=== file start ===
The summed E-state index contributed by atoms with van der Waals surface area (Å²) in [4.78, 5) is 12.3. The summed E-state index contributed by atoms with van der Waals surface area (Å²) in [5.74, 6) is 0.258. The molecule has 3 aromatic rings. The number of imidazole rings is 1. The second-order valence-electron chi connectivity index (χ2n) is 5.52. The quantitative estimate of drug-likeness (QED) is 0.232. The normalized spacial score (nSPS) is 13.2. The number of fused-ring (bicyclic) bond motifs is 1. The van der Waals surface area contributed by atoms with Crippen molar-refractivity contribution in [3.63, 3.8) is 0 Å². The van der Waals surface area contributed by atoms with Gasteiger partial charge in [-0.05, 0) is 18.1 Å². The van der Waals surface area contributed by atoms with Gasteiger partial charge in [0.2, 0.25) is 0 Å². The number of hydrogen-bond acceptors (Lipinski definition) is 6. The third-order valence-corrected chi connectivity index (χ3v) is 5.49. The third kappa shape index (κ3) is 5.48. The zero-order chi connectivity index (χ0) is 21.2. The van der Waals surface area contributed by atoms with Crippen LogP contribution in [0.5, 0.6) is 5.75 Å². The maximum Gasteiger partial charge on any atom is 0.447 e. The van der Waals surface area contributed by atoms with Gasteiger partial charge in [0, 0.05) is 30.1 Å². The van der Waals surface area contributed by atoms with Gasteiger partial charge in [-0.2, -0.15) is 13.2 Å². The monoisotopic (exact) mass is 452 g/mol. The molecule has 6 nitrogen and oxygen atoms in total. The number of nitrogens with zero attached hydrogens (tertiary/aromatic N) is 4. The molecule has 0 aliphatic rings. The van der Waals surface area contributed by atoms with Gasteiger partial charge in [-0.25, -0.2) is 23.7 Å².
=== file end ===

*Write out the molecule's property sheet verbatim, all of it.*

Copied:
The summed E-state index contributed by atoms with van der Waals surface area (Å²) in [4.78, 5) is 12.3. The summed E-state index contributed by atoms with van der Waals surface area (Å²) in [5.74, 6) is 0.258. The molecule has 3 aromatic rings. The number of imidazole rings is 1. The second-order valence-electron chi connectivity index (χ2n) is 5.52. The quantitative estimate of drug-likeness (QED) is 0.232. The normalized spacial score (nSPS) is 13.2. The number of fused-ring (bicyclic) bond motifs is 1. The van der Waals surface area contributed by atoms with Crippen molar-refractivity contribution in [3.63, 3.8) is 0 Å². The van der Waals surface area contributed by atoms with Gasteiger partial charge in [-0.05, 0) is 18.1 Å². The van der Waals surface area contributed by atoms with Gasteiger partial charge in [0.2, 0.25) is 0 Å². The number of hydrogen-bond acceptors (Lipinski definition) is 6. The third-order valence-corrected chi connectivity index (χ3v) is 5.49. The third kappa shape index (κ3) is 5.48. The zero-order chi connectivity index (χ0) is 21.2. The van der Waals surface area contributed by atoms with Crippen LogP contribution in [0.5, 0.6) is 5.75 Å². The maximum Gasteiger partial charge on any atom is 0.447 e. The van der Waals surface area contributed by atoms with Gasteiger partial charge in [0, 0.05) is 30.1 Å². The van der Waals surface area contributed by atoms with Gasteiger partial charge in [-0.2, -0.15) is 13.2 Å². The monoisotopic (exact) mass is 452 g/mol. The molecule has 6 nitrogen and oxygen atoms in total. The number of nitrogens with zero attached hydrogens (tertiary/aromatic N) is 4. The molecule has 0 aliphatic rings. The van der Waals surface area contributed by atoms with Gasteiger partial charge in [-0.25, -0.2) is 23.7 Å².